Consecration Sunday Acts 16:9-15; Exodus 3:1-15
In her book, An Altar in the World (p. 19), Barbara Brown Taylor shares a story from when she was seven. Her father woke her up in the middle of the night and told her to come with him and bring the blue blanket off of her bed to wrap around herself. She followed him out to the porch where she and her sister, laid down, one on each side of him and did what he did— looked up at the sky. The first time she saw a star fall she couldn’t believe her eyes. And then soon there were hundreds of them— and she felt at once both big for being part of the universe and so su-per small. That night her perspective of herself, the world around her, her father, and what is sa-cred shifted a bit as she learned reverence and awe.
There are moments in our lives that we will never forget for this reason or that reason. And then there are moments in our lives when we experience the holy through healing or forgiveness or a ray of sunlight or a smell, and we realize that that Something that is bigger than us, the holy that we've been reaching for, the love that we name God, is reaching out to us at the same time. Some people call these mystical experiences. In other traditions they call them conversion mo-ments. John Wesley, the founder of United Methodism said that his heart was strangely warmed when he experienced a presence of God that changed his life and his ministry forever. In Celtic Christianity they call them "thin places.” These are times when heaven and earth come so close you almost can't tell which is which. Interestingly enough, in the Celtic tradition, the distance be-tween heaven and earth was said to only be three feet— that’s not very far. These are the mo-ments when the reality of what we’ve been experiencing is transformed into something else en-tirely— when we recognize that we have been standing on holy ground.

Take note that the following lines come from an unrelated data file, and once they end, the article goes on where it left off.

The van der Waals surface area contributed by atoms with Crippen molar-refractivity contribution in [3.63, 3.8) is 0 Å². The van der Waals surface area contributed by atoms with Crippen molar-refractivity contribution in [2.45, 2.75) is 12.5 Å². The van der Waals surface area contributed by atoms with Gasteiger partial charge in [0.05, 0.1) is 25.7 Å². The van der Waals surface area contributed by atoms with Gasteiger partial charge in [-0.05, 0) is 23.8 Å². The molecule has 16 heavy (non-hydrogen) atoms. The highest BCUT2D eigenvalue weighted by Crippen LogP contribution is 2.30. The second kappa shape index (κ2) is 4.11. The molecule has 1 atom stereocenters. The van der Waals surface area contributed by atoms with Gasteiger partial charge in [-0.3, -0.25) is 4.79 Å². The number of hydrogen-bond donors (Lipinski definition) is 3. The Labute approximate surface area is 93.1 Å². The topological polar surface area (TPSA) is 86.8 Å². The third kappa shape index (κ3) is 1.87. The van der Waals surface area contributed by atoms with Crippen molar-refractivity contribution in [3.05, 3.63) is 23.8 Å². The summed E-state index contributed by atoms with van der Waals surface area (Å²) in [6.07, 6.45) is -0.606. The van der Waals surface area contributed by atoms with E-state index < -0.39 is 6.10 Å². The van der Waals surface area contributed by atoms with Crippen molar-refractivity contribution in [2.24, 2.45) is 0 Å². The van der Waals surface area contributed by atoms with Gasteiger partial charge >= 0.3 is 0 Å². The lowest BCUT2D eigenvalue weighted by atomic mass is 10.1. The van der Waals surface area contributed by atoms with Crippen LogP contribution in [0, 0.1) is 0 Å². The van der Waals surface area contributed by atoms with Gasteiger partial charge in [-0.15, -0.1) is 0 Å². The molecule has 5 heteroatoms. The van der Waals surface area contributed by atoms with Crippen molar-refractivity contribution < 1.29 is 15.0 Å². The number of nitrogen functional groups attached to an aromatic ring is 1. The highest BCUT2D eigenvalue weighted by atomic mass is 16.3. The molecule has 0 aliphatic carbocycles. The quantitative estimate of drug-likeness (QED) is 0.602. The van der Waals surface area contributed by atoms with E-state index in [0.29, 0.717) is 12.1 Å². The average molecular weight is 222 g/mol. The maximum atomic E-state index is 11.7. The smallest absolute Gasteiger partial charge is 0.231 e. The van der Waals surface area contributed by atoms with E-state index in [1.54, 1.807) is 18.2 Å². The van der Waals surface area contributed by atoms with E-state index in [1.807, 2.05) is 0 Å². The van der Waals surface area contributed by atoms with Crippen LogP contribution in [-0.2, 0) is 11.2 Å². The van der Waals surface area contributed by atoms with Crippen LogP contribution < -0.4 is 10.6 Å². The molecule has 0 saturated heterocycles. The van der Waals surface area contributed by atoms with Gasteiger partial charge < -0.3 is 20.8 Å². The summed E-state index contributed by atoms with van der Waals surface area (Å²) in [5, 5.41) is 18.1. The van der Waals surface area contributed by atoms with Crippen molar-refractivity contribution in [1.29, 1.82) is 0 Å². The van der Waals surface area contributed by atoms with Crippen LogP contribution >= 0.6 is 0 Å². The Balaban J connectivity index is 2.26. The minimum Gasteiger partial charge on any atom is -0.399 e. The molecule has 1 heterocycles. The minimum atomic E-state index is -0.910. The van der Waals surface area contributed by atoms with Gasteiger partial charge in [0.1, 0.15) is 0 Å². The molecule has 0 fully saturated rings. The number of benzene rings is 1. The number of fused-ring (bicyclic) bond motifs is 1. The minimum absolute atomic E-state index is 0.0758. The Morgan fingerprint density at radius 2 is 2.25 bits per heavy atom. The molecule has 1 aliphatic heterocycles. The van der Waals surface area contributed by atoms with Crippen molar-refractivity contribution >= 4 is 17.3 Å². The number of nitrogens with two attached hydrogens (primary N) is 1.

Moses had at least one experience like that. Saved as an infant by Pharoah’s daughter, Moses has grown up knowing that God has been a part of his life, but there are no stories before this one that give us any notion that he has experienced the holy— the sacred— up until this mo-ment. He had a troubled young adulthood in which he actually killed a man and had to flee Egypt in order to save his life. And now, well into adulthood, he has settled into married and family life and a career caring for his father-in-law’s sheep. If someone had interviewed him up until this point, he probably would’ve said that he expected to keep doing what he was doing until he died. Except that on this day, he found out that heaven and earth aren’t so far apart. He sees the burning bush, he walks over to inspect how it could be on fire and yet not be consumed, and then God gets a hold of him, telling him to take off his shoes— that he’s standing on holy ground.